You Need to Hear This Lesson on Patience

Today's Devotion Starts With A Video

If you want a responsibility, get a plant. If its still alive after a year, get a goldfish. If it is still alive after a year, get a dog.

This short video covers one of the foundational lessons I learned in early mental health recovery. The core philosophy behind this advice is not only crucial for mental health and addiction recovery but is also universally applicable. Everyone can benefit from a solid foundation of discernment and careful decision-making. This message of patience is best illustrated in the following passage from the book of James.

If you didn’t know, early mental health recovery often comes with a voracious need to get things done. Mental health challenges can feel like setbacks to the affected individual and their family. Plans get delayed, dreams are put on hold, and visions of the future become fogged with uncertainty. However, rushing to make up for lost time in recovery can be counterproductive; it was in my case at least.

Before I transitioned out of treatment, a down-to-earth and relatable counselor named Bill gave a thirty-second talk that completely changed my approach to wellness. He shared the story of the plant, the goldfish, and the dog, which spoke directly to my heart. After years of hospitalizations and rushing through the foundational steps of recovery, this simple analogy reset my thinking. Bill helped me see that recovery is a marathon, not a sprint. Plus, he got my attention by mentioning dogs.

"You too, be patient and stand firm... "

I had forgotten about true patience...

The patience described in the passage from James feels distant from my modern life. I’ve never experienced the patience required to cultivate crops as ancient farmers did in the first century. They worked the land with horses, sowed seeds by hand, employed age-old irrigation methods, and crucially, waited for rainfall to nurture their crops. Applying such patience to my own recovery proves challenging.

Previously, my struggles stemmed from fixating on end results. Impatience led me to live too much in the future, robbing me of enjoying the present and fostering a general discontent with the moment.

In the past I struggled because I focused on the end result. Impatience meant living in the future. Impatience meant not enjoying the present. Impatience meant a general discontent for the present moment.

There is no use in rushing...

After over fourteen years of active recovery, I’ve witnessed the consequences when impatience overrides healthy habits. While some rush into getting pets shortly after leaving the psych ward, it’s clear that pets aren’t always the distraction from establishing a solid mental health foundation.

Romantic relationships often emerge as a common diversion from laying down a stable base. I’ve observed individuals finding love within weeks of starting their recovery journey, some even start dating fellow patients in the psych ward. Relationships are a natural part of life, and I’m not suggesting putting your love life on hold. However, entering into relationships during early recovery requires careful consideration.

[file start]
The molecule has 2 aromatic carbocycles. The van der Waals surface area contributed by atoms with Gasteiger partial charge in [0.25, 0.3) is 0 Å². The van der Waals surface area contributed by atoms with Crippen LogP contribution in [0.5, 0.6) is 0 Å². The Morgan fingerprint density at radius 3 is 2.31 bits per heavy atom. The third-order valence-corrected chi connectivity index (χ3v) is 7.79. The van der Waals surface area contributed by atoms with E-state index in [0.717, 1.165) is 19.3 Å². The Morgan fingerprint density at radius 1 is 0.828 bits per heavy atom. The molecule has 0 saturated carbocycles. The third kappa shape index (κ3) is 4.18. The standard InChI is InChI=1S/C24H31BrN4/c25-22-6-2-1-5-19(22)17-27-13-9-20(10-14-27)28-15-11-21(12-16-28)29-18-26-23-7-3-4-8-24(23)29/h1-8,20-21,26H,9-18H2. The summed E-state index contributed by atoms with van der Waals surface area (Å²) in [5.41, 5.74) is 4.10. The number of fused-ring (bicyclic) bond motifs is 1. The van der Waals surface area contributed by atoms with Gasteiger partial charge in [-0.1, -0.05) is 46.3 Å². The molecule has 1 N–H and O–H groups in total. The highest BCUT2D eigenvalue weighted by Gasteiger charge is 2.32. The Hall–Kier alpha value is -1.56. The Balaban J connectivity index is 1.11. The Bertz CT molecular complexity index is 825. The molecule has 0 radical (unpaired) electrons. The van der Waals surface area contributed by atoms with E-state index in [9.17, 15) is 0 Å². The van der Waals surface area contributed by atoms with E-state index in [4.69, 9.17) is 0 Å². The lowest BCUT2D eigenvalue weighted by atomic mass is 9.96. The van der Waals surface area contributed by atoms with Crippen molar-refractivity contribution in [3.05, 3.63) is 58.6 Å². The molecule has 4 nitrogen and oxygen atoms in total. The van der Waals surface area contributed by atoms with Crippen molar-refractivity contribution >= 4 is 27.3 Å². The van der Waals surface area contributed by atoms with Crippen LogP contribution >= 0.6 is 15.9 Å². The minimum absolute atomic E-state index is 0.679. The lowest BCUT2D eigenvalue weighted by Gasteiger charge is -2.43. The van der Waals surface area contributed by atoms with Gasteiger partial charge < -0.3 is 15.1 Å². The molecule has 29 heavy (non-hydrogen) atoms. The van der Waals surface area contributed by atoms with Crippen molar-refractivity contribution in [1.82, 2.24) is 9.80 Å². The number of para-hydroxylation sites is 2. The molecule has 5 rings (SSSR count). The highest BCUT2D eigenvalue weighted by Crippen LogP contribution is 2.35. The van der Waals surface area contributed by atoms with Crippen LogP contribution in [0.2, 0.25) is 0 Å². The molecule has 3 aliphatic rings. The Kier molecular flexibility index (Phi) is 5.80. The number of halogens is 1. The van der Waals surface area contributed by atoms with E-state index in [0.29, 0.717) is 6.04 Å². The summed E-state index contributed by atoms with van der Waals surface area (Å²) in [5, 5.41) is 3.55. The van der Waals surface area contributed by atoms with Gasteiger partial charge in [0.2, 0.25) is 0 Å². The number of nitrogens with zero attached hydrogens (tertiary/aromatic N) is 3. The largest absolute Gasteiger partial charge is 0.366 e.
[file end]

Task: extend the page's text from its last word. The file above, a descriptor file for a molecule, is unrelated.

If it’s not romance, possessions can also serve as distractions. Cars, motorcycles, boats, and other impulse purchases often become escapes for those newly in recovery, masking the challenging emotions that arise during the foundational phase. It’s normal to buy things, I’m not advocating for a miserly approach to recovery. Yet, big-ticket items can easily divert attention from the internal work needed.

For me, simplicity was key during the early years of recovery, focusing on cultivating a relationship with myself. Before I started managing my mental health, I didn’t truly know myself. I used codependent relationships, material possessions, and substances to mask my emotions. Counselor Bill’s analogy about the plant, the goldfish, and the dog emphasizes the need for long-term, incremental steps toward lasting wellness.

Take time to get to know yourself...

Bill’s simple advice is useful for anyone. It doesn’t matter if you are a highly functioning Type A personality, someone searching for a little confidence, or an individual with no history of mental health diagnoses—the lesson from the plant, the dog, and the goldfish is universally applicable. 

When Bill shared this adage, he was essentially asking me, “Do you have enough time and patience to take care of yourself?” If I can’t take care of a plant, a goldfish, or a dog, then I don’t have enough time to truly take care of myself.

This message resonates beyond just addicts and individuals with mental health conditions. In today’s world, many people find themselves stretched thin for various reasons, often placing themselves at the bottom of their priority list. It’s essential for everyone to take the time to nurture themselves. Give yourself permission to prioritize your own well-being and self-care.

Make sure to comment below and join the conversation!

Seth Perry

Seth Perry

(he/him/his) Pastor- Mental Health Recovery Educator- Blogger


2 Responses

  1. I thoroughly enjoyed your short, humorous, instructional video on recovery, Pastor Seth! Your devotion on patience is so true, that we need to slow down to take time for ourselves, and realize that we can no longer help others if we entirely drain our emotional energy doing so. Thank you.

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One simple lesson on patience changed my whole recovery. In this article the most basic steps to a measured recovery are revealed.